American engine-maker Pratt & Whitney has started supplying new engines to its largest customer in the country, IndiGo, helping it put back into operations some of the grounded A320 Neo planes.
American engine-maker Pratt & Whitney has started supplying new engines to its largest customer in the country, IndiGo, helping it put back into operations some of the grounded A320 Neo planes. The Gurgaon-based airline has taken off the ground two A320 Neos after it has received two new engines from P&W this month and more such grounded aircraft are expected to resume flying soon as it expects new engine deliveries to improve, official sources said. Recurring engine glitches have forced the airline to ground nine of its A320 Neos and cancel over 600 flights between late June and early July. The airline currently has 140 A320s, of which 23 are P&W engine-powered A320 Neos.
“Pratt & Whitney (P&W) has supplied two new engines to IndiGo, following which two of its eight grounded A320 Noes have resumed flight,” a source told PTI here. Queries sent to both IndiGo and P&W seeking confirmation on the issue remained unanswered. The largest airline had taken off nine A320 Neos from its fleet in the June quarter owing to engine issues. However, one of these planes was made operational later. As of today, only six A320 Neos are grounded, said another source in the civil aviation authority.
Indigo had cancelled 667 flights in 13 days between June 21 and July 3 due to grounding of some planes. While 504 flights were cancelled between June 21 and June 30, the remaining 163 were cancelled on the first three days of July. The new engines have been delivered to IndiGo after the regulator DGCA asked P&W last month to expedite new engine supplies following the grounding of these planes by the two budget carriers-IndiGo and GoAir. The Wadia group-run GoAir has also grounded three of its five A320 Neos due to engine issues.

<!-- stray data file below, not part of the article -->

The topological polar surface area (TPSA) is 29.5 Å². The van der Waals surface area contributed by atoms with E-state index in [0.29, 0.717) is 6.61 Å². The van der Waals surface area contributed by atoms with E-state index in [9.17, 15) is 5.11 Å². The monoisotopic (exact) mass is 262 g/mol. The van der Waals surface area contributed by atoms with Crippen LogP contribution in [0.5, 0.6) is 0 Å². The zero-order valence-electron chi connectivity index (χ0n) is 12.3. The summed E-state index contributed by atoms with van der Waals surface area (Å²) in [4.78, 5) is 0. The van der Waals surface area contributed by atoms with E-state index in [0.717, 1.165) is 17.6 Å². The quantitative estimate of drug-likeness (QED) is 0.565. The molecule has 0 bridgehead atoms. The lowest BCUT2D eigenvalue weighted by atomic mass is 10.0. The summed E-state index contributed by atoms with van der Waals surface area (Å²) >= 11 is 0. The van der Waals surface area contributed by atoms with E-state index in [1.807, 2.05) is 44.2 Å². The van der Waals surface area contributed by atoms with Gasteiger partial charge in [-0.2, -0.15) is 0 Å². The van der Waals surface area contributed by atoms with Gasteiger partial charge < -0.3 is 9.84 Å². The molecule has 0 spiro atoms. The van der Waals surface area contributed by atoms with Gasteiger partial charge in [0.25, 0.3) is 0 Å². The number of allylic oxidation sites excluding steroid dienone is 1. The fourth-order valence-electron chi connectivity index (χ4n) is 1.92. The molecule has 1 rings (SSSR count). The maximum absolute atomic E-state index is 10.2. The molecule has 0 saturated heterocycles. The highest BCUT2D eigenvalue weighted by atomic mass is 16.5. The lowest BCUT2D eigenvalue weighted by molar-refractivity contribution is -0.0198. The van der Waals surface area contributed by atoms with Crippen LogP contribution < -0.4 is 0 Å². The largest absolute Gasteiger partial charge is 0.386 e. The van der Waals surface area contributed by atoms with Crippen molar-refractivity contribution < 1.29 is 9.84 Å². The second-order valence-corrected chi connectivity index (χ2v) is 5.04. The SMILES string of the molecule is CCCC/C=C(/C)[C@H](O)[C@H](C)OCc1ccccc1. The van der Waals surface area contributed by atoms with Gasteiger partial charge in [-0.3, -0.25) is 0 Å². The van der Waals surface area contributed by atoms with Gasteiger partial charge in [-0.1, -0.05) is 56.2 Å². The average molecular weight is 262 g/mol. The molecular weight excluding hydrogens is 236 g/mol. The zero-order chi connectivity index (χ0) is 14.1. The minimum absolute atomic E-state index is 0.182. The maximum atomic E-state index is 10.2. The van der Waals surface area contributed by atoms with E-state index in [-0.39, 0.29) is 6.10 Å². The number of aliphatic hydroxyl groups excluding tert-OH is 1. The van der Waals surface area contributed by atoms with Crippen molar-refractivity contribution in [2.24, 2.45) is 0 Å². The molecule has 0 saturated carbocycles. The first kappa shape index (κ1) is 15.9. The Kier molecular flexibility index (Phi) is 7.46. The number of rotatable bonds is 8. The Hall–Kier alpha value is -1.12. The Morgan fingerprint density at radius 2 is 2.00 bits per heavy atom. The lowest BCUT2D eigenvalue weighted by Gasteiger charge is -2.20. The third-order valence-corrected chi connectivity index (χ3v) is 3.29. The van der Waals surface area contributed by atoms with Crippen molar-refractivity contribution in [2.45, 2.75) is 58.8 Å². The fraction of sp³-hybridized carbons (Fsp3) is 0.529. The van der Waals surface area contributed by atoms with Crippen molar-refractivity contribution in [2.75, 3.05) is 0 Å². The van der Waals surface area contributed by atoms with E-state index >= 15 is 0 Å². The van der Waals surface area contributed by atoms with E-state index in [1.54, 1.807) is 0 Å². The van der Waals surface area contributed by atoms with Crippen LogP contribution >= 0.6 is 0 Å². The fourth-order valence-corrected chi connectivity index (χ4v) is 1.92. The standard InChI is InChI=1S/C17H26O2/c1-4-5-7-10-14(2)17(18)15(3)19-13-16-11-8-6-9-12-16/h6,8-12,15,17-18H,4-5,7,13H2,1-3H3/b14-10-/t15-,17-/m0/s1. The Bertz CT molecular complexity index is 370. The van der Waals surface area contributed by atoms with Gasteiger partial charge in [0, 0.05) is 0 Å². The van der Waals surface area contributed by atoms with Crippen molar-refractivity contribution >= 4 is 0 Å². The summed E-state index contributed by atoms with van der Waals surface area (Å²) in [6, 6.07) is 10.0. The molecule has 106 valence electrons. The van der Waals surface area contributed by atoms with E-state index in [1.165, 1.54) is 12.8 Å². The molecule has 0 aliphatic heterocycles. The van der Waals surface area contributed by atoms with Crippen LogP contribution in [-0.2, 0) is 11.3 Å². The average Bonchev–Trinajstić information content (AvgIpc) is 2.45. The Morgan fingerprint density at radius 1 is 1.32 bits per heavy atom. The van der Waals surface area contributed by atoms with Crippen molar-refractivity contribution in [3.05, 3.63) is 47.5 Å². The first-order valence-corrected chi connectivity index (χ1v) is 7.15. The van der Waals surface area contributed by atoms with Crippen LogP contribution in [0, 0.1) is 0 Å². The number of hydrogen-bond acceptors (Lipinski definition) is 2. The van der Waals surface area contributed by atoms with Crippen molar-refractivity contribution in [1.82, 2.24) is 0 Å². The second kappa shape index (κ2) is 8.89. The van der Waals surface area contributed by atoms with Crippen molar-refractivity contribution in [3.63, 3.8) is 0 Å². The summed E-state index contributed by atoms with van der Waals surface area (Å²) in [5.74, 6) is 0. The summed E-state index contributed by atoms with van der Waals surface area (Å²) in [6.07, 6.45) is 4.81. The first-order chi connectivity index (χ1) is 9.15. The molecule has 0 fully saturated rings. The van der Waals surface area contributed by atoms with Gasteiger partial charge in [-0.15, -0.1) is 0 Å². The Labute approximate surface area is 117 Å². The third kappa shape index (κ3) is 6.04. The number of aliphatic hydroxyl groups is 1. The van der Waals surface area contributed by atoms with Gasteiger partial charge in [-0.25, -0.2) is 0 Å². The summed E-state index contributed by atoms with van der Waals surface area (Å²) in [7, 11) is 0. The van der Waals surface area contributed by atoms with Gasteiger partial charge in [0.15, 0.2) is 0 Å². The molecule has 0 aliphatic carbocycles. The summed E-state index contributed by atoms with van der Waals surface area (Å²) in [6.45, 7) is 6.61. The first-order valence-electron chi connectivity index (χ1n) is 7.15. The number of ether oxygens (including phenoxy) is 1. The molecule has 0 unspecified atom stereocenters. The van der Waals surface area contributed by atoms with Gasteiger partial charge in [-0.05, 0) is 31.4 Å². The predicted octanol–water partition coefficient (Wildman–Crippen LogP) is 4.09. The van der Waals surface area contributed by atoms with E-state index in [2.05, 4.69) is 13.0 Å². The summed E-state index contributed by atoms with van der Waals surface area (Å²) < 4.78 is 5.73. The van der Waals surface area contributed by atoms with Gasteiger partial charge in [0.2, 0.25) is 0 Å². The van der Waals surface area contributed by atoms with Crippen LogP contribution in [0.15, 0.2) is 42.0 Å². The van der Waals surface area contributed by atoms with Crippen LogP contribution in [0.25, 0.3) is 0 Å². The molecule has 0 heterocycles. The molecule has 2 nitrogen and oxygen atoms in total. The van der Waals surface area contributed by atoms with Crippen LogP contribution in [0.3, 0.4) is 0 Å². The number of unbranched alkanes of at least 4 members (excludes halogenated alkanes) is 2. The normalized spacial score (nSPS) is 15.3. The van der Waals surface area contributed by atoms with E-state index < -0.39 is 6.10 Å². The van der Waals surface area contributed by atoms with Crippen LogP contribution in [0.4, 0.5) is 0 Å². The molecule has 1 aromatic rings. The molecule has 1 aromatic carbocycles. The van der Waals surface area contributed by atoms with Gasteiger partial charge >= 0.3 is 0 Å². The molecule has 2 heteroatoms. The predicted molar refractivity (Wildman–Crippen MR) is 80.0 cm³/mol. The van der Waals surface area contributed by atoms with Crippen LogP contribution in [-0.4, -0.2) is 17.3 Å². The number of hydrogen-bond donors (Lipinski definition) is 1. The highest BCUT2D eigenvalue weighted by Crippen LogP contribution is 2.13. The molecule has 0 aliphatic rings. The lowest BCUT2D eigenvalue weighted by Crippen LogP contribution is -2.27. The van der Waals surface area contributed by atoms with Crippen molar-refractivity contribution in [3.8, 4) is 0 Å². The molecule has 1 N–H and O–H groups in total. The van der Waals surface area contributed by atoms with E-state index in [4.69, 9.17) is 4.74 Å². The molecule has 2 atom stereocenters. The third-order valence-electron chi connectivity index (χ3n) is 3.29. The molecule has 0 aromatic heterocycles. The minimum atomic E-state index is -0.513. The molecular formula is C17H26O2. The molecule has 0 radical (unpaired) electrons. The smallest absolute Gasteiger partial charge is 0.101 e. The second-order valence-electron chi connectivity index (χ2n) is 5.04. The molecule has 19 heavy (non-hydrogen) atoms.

“If India is giving you (P&W) so much business, when the new engines come, you allocate them to India. they have promised that by end-September, the situation will be normal,” a senior DGCA official had said earlier. With two A320 Neos back into flying, IndiGo has now only six of such planes grounded, said another source. IndiGo president and whole-time director Aditya Ghosh had told analysts after the June quarter earnings on July 31 that “there were days when we had had to ground as many as nine A320 Neos due to lack of spare engines. While we do receive certain compensation from Pratt & Whitney for these groundings, the operational disruptions are quite challenging and we are not happy with that situation.”
Official sources also claim that IndiGo was being compensated for the revenue loss its each aircraft is suffering due to the grounding. “IndiGo is getting compensation from P&W for the revenue loss its each grounded aircraft is suffering every day due to non-operation,” the official said. But both the airline and P&W did not respond on this claim. IndiGo had cancelled 48 and 44 flights on June 21 and June 22 respectively, and 48 and 43 the next two days, which rose to 50 flights on June 25 and 45 the next day.
With nine of its A320 Neos on the ground as of June 27, Indigo was forced to cancel 61 flights that day, and it was followed by cancelling of another 53 and 61 flights on June 28 and June 29. On June 30, it had cancelled 50 flights. Similarly, on July 1, 50 flights were cancelled and on July 2, the cancellations rose to 53 flights, which came down to 51 cancellations on the next day.
“Our schedule was planned in June itself pertaining to non-availability of these aircraft for July, August and September. The affected passengers are already accommodated with suitable options,” the airline had said on the massive flight cancellations.